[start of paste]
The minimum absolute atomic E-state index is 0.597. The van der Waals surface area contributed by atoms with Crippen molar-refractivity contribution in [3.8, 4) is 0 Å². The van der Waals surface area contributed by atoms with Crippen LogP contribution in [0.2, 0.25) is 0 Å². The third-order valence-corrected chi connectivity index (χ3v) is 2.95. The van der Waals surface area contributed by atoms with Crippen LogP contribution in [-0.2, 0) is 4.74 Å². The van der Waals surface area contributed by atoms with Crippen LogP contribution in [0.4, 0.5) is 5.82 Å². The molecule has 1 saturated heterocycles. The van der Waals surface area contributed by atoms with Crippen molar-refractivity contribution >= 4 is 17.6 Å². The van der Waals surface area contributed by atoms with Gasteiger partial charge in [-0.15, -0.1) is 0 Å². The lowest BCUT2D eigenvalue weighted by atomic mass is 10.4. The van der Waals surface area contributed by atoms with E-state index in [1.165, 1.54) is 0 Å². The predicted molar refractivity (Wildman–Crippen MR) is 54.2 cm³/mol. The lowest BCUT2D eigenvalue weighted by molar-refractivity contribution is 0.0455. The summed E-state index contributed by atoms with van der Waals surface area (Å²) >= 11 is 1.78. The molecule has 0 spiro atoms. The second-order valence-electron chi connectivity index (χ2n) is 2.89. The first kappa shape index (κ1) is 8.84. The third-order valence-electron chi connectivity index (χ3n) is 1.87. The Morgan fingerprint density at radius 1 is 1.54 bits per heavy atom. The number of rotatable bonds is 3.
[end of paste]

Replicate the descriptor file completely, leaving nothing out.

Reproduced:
The minimum absolute atomic E-state index is 0.597. The van der Waals surface area contributed by atoms with Crippen molar-refractivity contribution in [3.8, 4) is 0 Å². The van der Waals surface area contributed by atoms with Crippen LogP contribution in [0.2, 0.25) is 0 Å². The third-order valence-corrected chi connectivity index (χ3v) is 2.95. The van der Waals surface area contributed by atoms with Crippen LogP contribution in [-0.2, 0) is 4.74 Å². The van der Waals surface area contributed by atoms with Crippen LogP contribution in [0.4, 0.5) is 5.82 Å². The molecule has 1 saturated heterocycles. The van der Waals surface area contributed by atoms with Crippen molar-refractivity contribution >= 4 is 17.6 Å². The van der Waals surface area contributed by atoms with Gasteiger partial charge in [-0.15, -0.1) is 0 Å². The lowest BCUT2D eigenvalue weighted by atomic mass is 10.4. The van der Waals surface area contributed by atoms with E-state index in [1.165, 1.54) is 0 Å². The predicted molar refractivity (Wildman–Crippen MR) is 54.2 cm³/mol. The lowest BCUT2D eigenvalue weighted by molar-refractivity contribution is 0.0455. The summed E-state index contributed by atoms with van der Waals surface area (Å²) >= 11 is 1.78. The molecule has 0 spiro atoms. The second-order valence-electron chi connectivity index (χ2n) is 2.89. The first kappa shape index (κ1) is 8.84. The third-order valence-electron chi connectivity index (χ3n) is 1.87. The Morgan fingerprint density at radius 1 is 1.54 bits per heavy atom. The number of rotatable bonds is 3.